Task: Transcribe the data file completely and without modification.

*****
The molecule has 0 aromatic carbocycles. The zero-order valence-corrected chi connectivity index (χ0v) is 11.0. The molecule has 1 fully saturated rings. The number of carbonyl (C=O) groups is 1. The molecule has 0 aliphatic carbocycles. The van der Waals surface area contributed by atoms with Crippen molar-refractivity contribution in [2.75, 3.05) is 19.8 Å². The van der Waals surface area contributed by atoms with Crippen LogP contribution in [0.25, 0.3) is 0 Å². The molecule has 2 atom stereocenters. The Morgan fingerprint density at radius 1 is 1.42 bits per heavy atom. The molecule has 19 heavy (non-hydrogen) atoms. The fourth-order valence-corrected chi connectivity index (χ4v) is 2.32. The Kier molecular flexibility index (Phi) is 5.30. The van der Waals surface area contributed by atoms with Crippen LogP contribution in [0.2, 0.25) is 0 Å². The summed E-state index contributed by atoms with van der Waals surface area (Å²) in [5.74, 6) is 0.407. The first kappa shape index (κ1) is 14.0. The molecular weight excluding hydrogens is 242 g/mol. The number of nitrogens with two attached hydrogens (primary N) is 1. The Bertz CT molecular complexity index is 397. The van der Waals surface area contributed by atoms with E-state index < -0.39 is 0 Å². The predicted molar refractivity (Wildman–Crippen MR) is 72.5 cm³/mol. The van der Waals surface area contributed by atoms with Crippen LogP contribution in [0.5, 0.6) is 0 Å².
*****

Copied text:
The molecule has 0 aromatic carbocycles. The zero-order valence-corrected chi connectivity index (χ0v) is 11.0. The molecule has 1 fully saturated rings. The number of carbonyl (C=O) groups is 1. The molecule has 0 aliphatic carbocycles. The van der Waals surface area contributed by atoms with Crippen molar-refractivity contribution in [2.75, 3.05) is 19.8 Å². The van der Waals surface area contributed by atoms with Crippen LogP contribution in [0.25, 0.3) is 0 Å². The molecule has 2 atom stereocenters. The Morgan fingerprint density at radius 1 is 1.42 bits per heavy atom. The molecule has 19 heavy (non-hydrogen) atoms. The fourth-order valence-corrected chi connectivity index (χ4v) is 2.32. The Kier molecular flexibility index (Phi) is 5.30. The van der Waals surface area contributed by atoms with Crippen LogP contribution in [0.2, 0.25) is 0 Å². The summed E-state index contributed by atoms with van der Waals surface area (Å²) in [5.74, 6) is 0.407. The first kappa shape index (κ1) is 14.0. The molecular weight excluding hydrogens is 242 g/mol. The number of nitrogens with two attached hydrogens (primary N) is 1. The Bertz CT molecular complexity index is 397. The van der Waals surface area contributed by atoms with E-state index < -0.39 is 0 Å². The predicted molar refractivity (Wildman–Crippen MR) is 72.5 cm³/mol. The van der Waals surface area contributed by atoms with Crippen LogP contribution in [0.5, 0.6) is 0 Å².